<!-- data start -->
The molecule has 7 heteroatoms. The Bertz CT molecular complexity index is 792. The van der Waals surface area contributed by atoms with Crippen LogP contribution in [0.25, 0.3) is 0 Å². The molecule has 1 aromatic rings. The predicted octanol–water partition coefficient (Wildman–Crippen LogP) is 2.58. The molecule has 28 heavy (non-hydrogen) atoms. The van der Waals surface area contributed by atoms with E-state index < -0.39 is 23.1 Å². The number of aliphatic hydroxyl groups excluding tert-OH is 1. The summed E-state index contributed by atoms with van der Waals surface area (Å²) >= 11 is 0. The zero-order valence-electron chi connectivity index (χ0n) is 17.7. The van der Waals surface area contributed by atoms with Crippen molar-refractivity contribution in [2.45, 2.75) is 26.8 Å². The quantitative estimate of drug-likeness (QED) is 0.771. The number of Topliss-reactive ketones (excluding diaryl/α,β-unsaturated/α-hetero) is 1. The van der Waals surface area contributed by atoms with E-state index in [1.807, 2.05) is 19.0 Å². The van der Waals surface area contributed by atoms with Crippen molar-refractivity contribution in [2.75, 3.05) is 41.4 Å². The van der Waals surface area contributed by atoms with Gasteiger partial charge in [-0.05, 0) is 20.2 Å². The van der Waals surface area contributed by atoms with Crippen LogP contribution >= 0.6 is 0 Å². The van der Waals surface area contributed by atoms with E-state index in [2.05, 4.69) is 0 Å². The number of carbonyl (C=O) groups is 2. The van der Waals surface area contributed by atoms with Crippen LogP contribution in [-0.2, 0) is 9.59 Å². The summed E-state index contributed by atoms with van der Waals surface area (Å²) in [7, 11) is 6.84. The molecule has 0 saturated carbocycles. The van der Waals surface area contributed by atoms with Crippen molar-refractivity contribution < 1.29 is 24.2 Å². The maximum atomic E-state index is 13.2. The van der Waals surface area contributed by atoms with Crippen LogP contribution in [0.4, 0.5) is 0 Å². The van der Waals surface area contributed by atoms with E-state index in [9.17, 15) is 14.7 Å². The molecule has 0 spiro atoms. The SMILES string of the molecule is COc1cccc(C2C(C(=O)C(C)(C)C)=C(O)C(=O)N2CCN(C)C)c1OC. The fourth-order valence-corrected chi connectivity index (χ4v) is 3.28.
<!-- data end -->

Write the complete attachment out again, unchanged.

The molecule has 7 heteroatoms. The Bertz CT molecular complexity index is 792. The van der Waals surface area contributed by atoms with Crippen LogP contribution in [0.25, 0.3) is 0 Å². The molecule has 1 aromatic rings. The predicted octanol–water partition coefficient (Wildman–Crippen LogP) is 2.58. The molecule has 28 heavy (non-hydrogen) atoms. The van der Waals surface area contributed by atoms with E-state index < -0.39 is 23.1 Å². The number of aliphatic hydroxyl groups excluding tert-OH is 1. The summed E-state index contributed by atoms with van der Waals surface area (Å²) >= 11 is 0. The zero-order valence-electron chi connectivity index (χ0n) is 17.7. The van der Waals surface area contributed by atoms with Crippen molar-refractivity contribution in [2.45, 2.75) is 26.8 Å². The quantitative estimate of drug-likeness (QED) is 0.771. The number of Topliss-reactive ketones (excluding diaryl/α,β-unsaturated/α-hetero) is 1. The van der Waals surface area contributed by atoms with E-state index in [1.807, 2.05) is 19.0 Å². The van der Waals surface area contributed by atoms with Crippen molar-refractivity contribution in [2.75, 3.05) is 41.4 Å². The van der Waals surface area contributed by atoms with Gasteiger partial charge in [-0.05, 0) is 20.2 Å². The van der Waals surface area contributed by atoms with Crippen LogP contribution >= 0.6 is 0 Å². The van der Waals surface area contributed by atoms with E-state index in [2.05, 4.69) is 0 Å². The number of carbonyl (C=O) groups is 2. The van der Waals surface area contributed by atoms with Crippen LogP contribution in [-0.2, 0) is 9.59 Å². The summed E-state index contributed by atoms with van der Waals surface area (Å²) in [7, 11) is 6.84. The molecule has 0 saturated carbocycles. The van der Waals surface area contributed by atoms with Crippen molar-refractivity contribution < 1.29 is 24.2 Å². The maximum atomic E-state index is 13.2. The van der Waals surface area contributed by atoms with Crippen LogP contribution in [0.4, 0.5) is 0 Å². The van der Waals surface area contributed by atoms with E-state index in [9.17, 15) is 14.7 Å². The molecule has 0 spiro atoms. The SMILES string of the molecule is COc1cccc(C2C(C(=O)C(C)(C)C)=C(O)C(=O)N2CCN(C)C)c1OC. The fourth-order valence-corrected chi connectivity index (χ4v) is 3.28.